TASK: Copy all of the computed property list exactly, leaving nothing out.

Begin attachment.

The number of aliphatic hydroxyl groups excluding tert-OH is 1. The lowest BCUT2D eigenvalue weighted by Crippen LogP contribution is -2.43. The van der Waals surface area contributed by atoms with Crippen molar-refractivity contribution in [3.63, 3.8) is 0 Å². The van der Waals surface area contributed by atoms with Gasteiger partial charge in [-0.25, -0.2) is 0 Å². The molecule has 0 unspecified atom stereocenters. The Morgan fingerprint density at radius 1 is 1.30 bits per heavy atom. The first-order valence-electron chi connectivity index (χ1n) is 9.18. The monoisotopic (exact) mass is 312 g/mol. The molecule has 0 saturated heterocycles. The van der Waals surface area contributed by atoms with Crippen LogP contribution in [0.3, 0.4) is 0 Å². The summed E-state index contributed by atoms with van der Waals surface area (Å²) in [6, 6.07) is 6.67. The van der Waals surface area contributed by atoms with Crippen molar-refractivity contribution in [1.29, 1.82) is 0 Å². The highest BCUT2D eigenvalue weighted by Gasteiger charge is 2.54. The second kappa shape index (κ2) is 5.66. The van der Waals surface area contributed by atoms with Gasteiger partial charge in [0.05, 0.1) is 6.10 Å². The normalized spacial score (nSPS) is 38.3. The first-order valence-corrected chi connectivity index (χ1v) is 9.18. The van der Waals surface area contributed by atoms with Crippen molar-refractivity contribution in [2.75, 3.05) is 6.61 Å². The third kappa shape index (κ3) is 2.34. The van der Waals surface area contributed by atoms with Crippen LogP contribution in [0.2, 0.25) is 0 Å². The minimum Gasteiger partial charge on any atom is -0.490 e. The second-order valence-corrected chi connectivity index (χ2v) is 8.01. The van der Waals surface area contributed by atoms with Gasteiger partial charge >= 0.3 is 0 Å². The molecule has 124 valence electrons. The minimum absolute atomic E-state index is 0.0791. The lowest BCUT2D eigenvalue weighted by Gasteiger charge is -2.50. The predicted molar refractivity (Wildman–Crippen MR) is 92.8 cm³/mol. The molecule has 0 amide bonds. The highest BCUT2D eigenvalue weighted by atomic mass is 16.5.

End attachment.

The number of aliphatic hydroxyl groups excluding tert-OH is 1. The lowest BCUT2D eigenvalue weighted by Crippen LogP contribution is -2.43. The van der Waals surface area contributed by atoms with Crippen molar-refractivity contribution in [3.63, 3.8) is 0 Å². The van der Waals surface area contributed by atoms with Gasteiger partial charge in [-0.25, -0.2) is 0 Å². The molecule has 0 unspecified atom stereocenters. The Morgan fingerprint density at radius 1 is 1.30 bits per heavy atom. The first-order valence-electron chi connectivity index (χ1n) is 9.18. The monoisotopic (exact) mass is 312 g/mol. The molecule has 0 saturated heterocycles. The van der Waals surface area contributed by atoms with Crippen LogP contribution in [0.3, 0.4) is 0 Å². The summed E-state index contributed by atoms with van der Waals surface area (Å²) in [6, 6.07) is 6.67. The van der Waals surface area contributed by atoms with Crippen molar-refractivity contribution in [1.29, 1.82) is 0 Å². The highest BCUT2D eigenvalue weighted by Gasteiger charge is 2.54. The second kappa shape index (κ2) is 5.66. The van der Waals surface area contributed by atoms with Gasteiger partial charge in [0.05, 0.1) is 6.10 Å². The normalized spacial score (nSPS) is 38.3. The first-order valence-corrected chi connectivity index (χ1v) is 9.18. The van der Waals surface area contributed by atoms with Crippen molar-refractivity contribution in [2.75, 3.05) is 6.61 Å². The third kappa shape index (κ3) is 2.34. The van der Waals surface area contributed by atoms with Crippen LogP contribution in [0.2, 0.25) is 0 Å². The minimum Gasteiger partial charge on any atom is -0.490 e. The second-order valence-corrected chi connectivity index (χ2v) is 8.01. The van der Waals surface area contributed by atoms with Gasteiger partial charge >= 0.3 is 0 Å². The molecule has 124 valence electrons. The minimum absolute atomic E-state index is 0.0791. The lowest BCUT2D eigenvalue weighted by Gasteiger charge is -2.50. The predicted molar refractivity (Wildman–Crippen MR) is 92.8 cm³/mol. The molecule has 0 amide bonds. The highest BCUT2D eigenvalue weighted by atomic mass is 16.5.